LSU head coach Will Wade coaches in the Tigers' SEC home opener against Alabama, Tuesday, January 8, 2019, at LSU's Pete Maravich Assembly Center in Baton Rouge, La. LSU won 88-79.

LSU basketball coach Will Wade forfeited performance bonuses for his team’s SEC championship season and agreed to contract changes making it easier for LSU to fire him if the NCAA cites him for serious infractions.

Wade signed off on the changes on April 14, the same day then-LSU athletic director Joe Alleva announced Wade’s return from indefinite suspension. Alleva has since stepped down from that role.

The contract modifications were first reported by Sports Illustrated’s Ross Dellenger, who obtained the documents through a public records request.

As part of the deal, Wade agreed to give up $250,000 in total bonuses his team earned during his suspension for winning the SEC regular-season title and making the Sweet 16 in the NCAA tournament, the most successful run for an LSU men’s basketball team in more than a decade.

Assistant coach Tony Benford led the team during Wade's absence.

Wade’s contract also now allows LSU to fire Wade for cause if he commits a Level I or Level II NCAA violation or if the NCAA infractions committee issues a formal notice to LSU that Wade was involved in a Level 1 or Level 2 violation.

The NCAA defines a Level I violation as a "severe breach of conduct." Level II is a "significant breach of conduct."

LSU suspended Wade indefinitely March 8 after he refused to answer questions about leaked FBI wiretaps of him discussing the recruitment of a prospect — believed to be current LSU guard Javonte Smart — with aspiring sports agent Christian Dawkins, who’s since been convicted of federal fraud charges for steering illicit cash payoffs to college players and their families.

Wade told Dawkins in phone conversations secretly recorded by the FBI he'd made a "strong-ass offer" to a middleman close with the recruit and complained about trouble closing the deal, in part because that middleman wanted a bigger "piece of the pie."

Wade and the LSU men's basketball program are believed to be the subject of an NCAA investigation at least in part because of the wiretaps.

“This amendment to Will Wade’s contract represents a strong commitment by Coach Wade to the integrity of the institution and to his continued cooperation in partnership with LSU," said Jason Droddy, LSU's interim vice president for strategic communications, in a statement Wednesday. "We are pleased we were able to come to this agreement as we move forward in this process.”

New LSU athletic director Scott Woodward, who replaced Alleva last week, said Tuesday that "coach Wade is LSU's coach, and he will have my 100 percent support."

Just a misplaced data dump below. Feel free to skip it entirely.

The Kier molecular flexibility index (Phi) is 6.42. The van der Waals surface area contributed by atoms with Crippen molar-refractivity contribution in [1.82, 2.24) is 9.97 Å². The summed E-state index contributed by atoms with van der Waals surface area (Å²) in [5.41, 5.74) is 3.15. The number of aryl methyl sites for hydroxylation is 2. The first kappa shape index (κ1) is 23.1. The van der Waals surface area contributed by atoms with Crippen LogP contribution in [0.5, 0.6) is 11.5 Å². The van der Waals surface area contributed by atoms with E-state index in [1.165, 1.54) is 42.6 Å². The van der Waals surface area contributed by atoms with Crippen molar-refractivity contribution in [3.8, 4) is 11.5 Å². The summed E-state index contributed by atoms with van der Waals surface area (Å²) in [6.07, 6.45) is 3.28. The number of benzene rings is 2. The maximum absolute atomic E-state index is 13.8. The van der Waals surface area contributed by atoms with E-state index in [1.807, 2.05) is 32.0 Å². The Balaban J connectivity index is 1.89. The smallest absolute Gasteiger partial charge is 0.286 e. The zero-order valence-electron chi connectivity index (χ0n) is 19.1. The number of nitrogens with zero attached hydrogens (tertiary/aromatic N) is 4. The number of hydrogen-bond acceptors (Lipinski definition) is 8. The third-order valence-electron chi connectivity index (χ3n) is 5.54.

LSU President F. King Alexander ordered Alleva to suspend Wade less than 24 hours after Yahoo! Sports first reported the contents of those wiretaps, citing "Will Wade’s refusal to meet with us regarding the accusations published yesterday in the media."

The stalemate ended April 12 with a meeting among Wade, Wade's attorney and officials with LSU and the NCAA to discuss the reported wiretaps. The university reinstated the coach two days later.

"I would like to express my appreciation," Wade said in a joint statement with Alleva announcing his return, later adding: "I sincerely apologize to the university and our fans for the disruption to the university and the program."

Alleva said in the same statement that Wade answered "all questions and denied any wrongdoing in connection with recently reported allegations of irregularities in college basketball recruiting."

Wade's "explanations and clarifications offered during the meeting, absent actual evidence of misconduct, satisfy his contractual obligation to LSU,” Alleva said. 

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Wade indicated his reluctance to speak with LSU and NCAA officials was due in part to an ongoing federal criminal investigation into corruption in college basketball. He said the wiretaps "do not begin to tell the full story" and asking the public to "withhold their judgment until the record is complete." 

An attorney for Dawkins reportedly sought to force Wade to testify in a federal bribery trial that begin Monday in New York City. But the federal judge in the case ruled last week that Wade's testimony would likely be irrelevant to the case, which focuses on bribes paid to assistant coaches at a handful of other schools.

Wade's name nonetheless surfaced tangentially during witness testimony at the trial Wednesday in a lengthy text-message list of college coaches and assistants Dawkins indicated he hoped to do business with.

There was no indication Dawkins spoke to all the coaches listed, much less struck deals for recruits or conspired to break NCAA rules, according to a report from CBS Sports' Matt Norlander. Alongside Wade on Dawkins' list was current LSU assistant Greg Heiar and Mike Morrell, the current head coach at UNC-Asheville who worked as a fellow assistant with Wade under Shaka Smart at VCU.

The case against Dawkins stems from a lengthy undercover FBI investigation into corruption in college basketball — bankrolled in part by executives at sportswear firm Adidas — that was publicly revealed with a wave of arrests in September 2017.

The ensuing scandal ensnared dozens of universities tied in varying ways to the case. Louisville, which was extensively implicated in the federal case, promptly fired Hall of Fame coach Rick Pitino and several assistants.

But the NCAA hasn't taken action against any of universities or coaches tied to the scandal, instead holding off until the federal criminal cases conclude at the request of federal prosecutors.

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Follow Bryn Stole on Twitter, @BrynStole.